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U.S. Department of Transportation U.S. Department of Transportation Icon United States Department of Transportation United States Department of Transportation

Interpretation Response #99-0046 ([Mr. Mark R. Maki])

Below is the interpretation response detail and a list of regulations sections applicable to this response.

Interpretation Response Details

Response Publish Date:

Company Name:

Individual Name: Mr. Mark R. Maki

Location State: OH Country: US

View the Interpretation Document

Response text:

JUL 2, 1999

 

Mr. Mark R. Maki                                   Ref.  No. 99-0046
626 N. Way Street
Barberton, OH 44203

Dear Mr. Maki:

This is in response to your letter dated February 5, 1999, regarding the applicability of the Hazardous Materials Regulations (HMR; 49 CFR Parts 171-180).  Your questions are paraphrased and answered as follows:

Q1.      May a vehicle transport hazardous material on private property without displaying placards?

Al.        As specified in § 171.1, the HMR govern the safe transportation of hazardous material in intrastate, interstate, and foreign commerce.  Vehicles containing hazardous materials that are moved on private property are not subject to the HMR (including placarding).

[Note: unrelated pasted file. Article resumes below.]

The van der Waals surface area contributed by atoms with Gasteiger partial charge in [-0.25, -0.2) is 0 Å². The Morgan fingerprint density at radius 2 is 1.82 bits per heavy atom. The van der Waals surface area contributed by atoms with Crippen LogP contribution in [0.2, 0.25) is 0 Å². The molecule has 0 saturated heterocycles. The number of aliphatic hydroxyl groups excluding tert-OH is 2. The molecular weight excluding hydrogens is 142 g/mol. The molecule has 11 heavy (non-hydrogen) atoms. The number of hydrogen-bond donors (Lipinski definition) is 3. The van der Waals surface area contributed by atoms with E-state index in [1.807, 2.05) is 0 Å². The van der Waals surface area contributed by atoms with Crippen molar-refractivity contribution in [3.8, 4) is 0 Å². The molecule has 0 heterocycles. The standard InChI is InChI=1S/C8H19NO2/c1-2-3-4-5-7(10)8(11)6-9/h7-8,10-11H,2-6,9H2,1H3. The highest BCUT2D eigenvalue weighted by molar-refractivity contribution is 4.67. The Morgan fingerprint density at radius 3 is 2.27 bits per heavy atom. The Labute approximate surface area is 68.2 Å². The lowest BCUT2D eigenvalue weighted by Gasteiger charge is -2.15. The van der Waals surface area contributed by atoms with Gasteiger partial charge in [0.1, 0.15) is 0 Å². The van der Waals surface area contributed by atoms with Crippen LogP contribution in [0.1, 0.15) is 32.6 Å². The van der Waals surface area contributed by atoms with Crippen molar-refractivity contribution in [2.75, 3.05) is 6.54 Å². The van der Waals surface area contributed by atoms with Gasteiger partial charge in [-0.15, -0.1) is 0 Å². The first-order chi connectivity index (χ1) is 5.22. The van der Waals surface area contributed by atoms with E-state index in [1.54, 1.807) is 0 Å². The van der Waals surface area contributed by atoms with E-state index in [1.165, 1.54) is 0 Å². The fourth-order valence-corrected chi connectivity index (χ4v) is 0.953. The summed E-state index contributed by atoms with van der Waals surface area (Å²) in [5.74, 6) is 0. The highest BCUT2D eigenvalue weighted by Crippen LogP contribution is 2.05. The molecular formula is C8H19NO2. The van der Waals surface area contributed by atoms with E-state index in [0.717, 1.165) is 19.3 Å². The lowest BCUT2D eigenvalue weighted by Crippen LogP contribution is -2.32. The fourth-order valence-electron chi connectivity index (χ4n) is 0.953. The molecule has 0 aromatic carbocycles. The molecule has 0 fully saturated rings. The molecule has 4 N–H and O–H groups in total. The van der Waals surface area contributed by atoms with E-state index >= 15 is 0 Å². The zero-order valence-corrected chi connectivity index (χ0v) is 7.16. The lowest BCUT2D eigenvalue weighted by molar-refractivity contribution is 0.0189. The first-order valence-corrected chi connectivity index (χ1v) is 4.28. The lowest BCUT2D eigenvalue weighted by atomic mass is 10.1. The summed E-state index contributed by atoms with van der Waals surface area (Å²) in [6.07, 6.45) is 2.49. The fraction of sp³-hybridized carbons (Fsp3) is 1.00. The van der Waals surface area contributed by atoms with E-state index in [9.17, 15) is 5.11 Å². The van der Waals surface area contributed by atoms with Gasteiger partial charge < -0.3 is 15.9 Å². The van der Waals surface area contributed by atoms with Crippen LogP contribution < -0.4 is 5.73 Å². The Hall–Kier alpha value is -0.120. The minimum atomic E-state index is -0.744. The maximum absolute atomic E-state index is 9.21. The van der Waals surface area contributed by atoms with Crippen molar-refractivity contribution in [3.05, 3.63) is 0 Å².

Q2.      May a vehicle which contains no hazardous material display placards when moved on private property?

A2.      Same answer as Al.

Q3.      When must placards be applied to and removed from a motor vehicle?

A3.      The HMR do not specify when placards must be applied to or removed from a motor vehicle.  However, under § 172.506(a) each person offering a motor carrier a hazardous material for transportation shall provide to the motor carrier the required placards for the material being offered prior to or at the same time the material is offered for transportation.  In addition, no motor carrier may transport a hazardous material in a motor vehicle, unless the placards required for the hazardous material are affixed thereto.

You should also be aware that the Occupational Safety and Health Administration (OSHA) of the Department of Labor requires an employer to retain all hazardous materials markings, labels and placards on incoming packages, freight containers, rail freight cars, motor vehicles and transport vehicles containing hazardous materials, until the material is sufficiently removed from the package, container or vehicle to prevent any potential hazard (29 CFR 1910.1201).

I hope this satisfies your request.

Sincerely,

 

Delmer F. Billings
Chief, Standards Development
Office of Hazardous Materials Standards

171.1

Regulation Sections

Section Subject
171.1 Applicability of Hazardous Materials Regulations (HMR) to persons and functions